N.J. Catholics outraged over accused priest's access to children
c. 2013 Religion News Service
NEWARK, N.J. (RNS) Amid calls for a Vatican investigation, Newark Archbishop John J. Myers is facing fierce criticism for his handling of a priest who attended youth retreats and heard confessions from minors in defiance of a court-ordered lifetime ban on ministry to children.
At St. Mary's Catholic Church in Colts Neck, where the Rev. Michael Fugee had been spending time with a youth group, angry parishioners said they were never told about Fugee's background, and they questioned Myers' defense of the priest, the subject of a lengthy story in The Star-Ledger.
"It's complete craziness that the church can let this happen," said John Santulli, 38, a father of two at St. Mary's. "I'm a softball coach, and I need a background check just to get on the field. Every single person I spoke to today said,'Oh my God. I didn't know about this.' It's incomprehensible."
Fugee, 52, is a priest of the Archdiocese of Newark and under Myers' supervision. His work at St. Mary's, however, was in the neighboring Diocese of Trenton, where Bishop David O'Connell has ordered the pastor of St. Mary to bar Fugee from any church activities, a spokeswoman said in a statement.
The bishop of the neighboring Diocese of Paterson, Arthur Serratelli, has likewise said Fugee was on a retreat at Lake Hopatcong without his permission.
For the first time in his many years as an advocate for victims of clergy sex abuse, Mark Crawford, state director of the Survivors Network of those Abused by Priests, called on the archbishop to resign, characterizing Fugee as the latest in a string of problem priests shielded by Myers.
"The archbishop continues to insist it's fine for Fugee to work with children. It's a very dangerous message," Crawford said. "When will it be enough? When someone gets hurt? What does it take when you have a man who has admitted groping a child on more than one occasion?"
The Star-Ledger, too, called for Myers to step down in an editorial, saying the archbishop "has shown a pattern of leniency toward pedophiles, indifference to potential victims, and a haughty disdain for those who dare to question his judgment."
Fugee was convicted in 2003 of criminal sexual contact for allegedly fondling a 14-year-old boy's genitals on two occasions. Three years later, an appellate court vacated the verdict, ruling the trial judge should not have allowed jurors to hear the part of Fugee's confession in which he described himself as homosexual or bisexual.
The rest of the confession was not called into question.
Rather than retry Fugee, prosecutors allowed him to enter a rehabilitation program for first-time offenders, on the condition that he undergo counseling for sex offenders and sign an agreement barring him from any work in which children are involved. The archdiocese's vicar general, on behalf of Myers, signed the agreement as well.
Yet The Star-Ledger found Fugee has apparently violated that pledge with impunity, attending retreats and hearing confessions and traveling with members of the St. Mary youth group to Canada.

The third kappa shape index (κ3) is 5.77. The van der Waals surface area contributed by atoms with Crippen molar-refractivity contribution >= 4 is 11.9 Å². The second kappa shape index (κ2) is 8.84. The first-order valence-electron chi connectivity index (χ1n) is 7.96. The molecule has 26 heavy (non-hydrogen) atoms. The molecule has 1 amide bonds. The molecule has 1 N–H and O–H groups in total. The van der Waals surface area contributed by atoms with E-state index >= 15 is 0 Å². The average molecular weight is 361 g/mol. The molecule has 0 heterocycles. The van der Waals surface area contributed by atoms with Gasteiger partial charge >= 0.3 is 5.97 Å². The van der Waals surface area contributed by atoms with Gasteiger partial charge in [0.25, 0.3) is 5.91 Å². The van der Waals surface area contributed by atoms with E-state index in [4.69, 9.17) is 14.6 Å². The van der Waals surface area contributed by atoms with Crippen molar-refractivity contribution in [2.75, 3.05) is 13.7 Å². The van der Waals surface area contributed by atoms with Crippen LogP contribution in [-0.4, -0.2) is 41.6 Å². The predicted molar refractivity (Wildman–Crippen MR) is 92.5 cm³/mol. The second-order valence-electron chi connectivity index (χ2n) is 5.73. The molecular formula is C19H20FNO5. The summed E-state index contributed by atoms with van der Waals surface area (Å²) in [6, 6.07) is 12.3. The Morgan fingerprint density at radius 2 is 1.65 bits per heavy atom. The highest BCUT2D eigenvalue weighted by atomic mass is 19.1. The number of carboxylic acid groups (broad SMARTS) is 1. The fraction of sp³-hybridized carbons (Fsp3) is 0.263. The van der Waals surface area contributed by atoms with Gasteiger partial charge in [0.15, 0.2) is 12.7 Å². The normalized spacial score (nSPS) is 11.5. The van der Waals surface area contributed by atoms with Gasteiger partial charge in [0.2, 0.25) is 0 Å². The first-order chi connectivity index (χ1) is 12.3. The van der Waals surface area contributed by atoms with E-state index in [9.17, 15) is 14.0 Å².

Jim Goodness, a spokesman for Myers, denied Fugee had broken the agreement because he was under the supervision of other priests and St. Mary's two youth ministers, who are longtime friends with the priest.
"Father Fugee remains a priest who is allowed to be in ministry," Goodness said Monday (April 29). "There is no change in his status at this point."
Prosecutors have now launched an investigation into Fugee's activities; that probe remains underway. If he is found to have violated the agreement, Fugee could face civil penalties, criminal charges or both, said Assistant Bergen County Prosecutor Demetra Maurice, assistant chief of the special victims unit.
Others are calling on the Vatican to launch an investigation of its own.
The Rev. James Connell, an influential Wisconsin priest who has pressed the church for greater transparency on issues of sexual abuse, emailed a letter to the Congregation for the Doctrine of the Faith, the Vatican office that has dealt with the abuse crisis in the Roman Catholic Church.
Connell, a canon lawyer and the former vice chancellor of the Archdiocese of Milwaukee, asked for an investigation into whether Myers violated canon law by failing to notify Rome of the abuse allegations against Fugee.
Connell also questioned whether Fugee should have been returned to ministry at all given the priest's initial confession and then his willingness to enter the rehabilitation program. Connell calls that decision another admission of wrongdoing.
"The truth in this crisis has to come to light or we will never have true justice," Connell said in a telephone interview. "We cannot expect there to be healing for the victims and survivors if we do not have that truth."
The controversy has stirred the ire of rank-and-file Catholics with no connection to Fugee or St. Mary's parish. Carolann Aschoff, a family attorney from Roseland, N.J., fired off her own letter to Pope Francis and started an online petition demanding Fugee's reassignment and other measures for greater accountability and supervision in the church.
"Ignoring the agreement they made -- ignoring common sense, ignoring prudence, ignoring the protection of children -- is really beyond belief," Aschoff said. "They're being reckless, and no one should be reckless with children."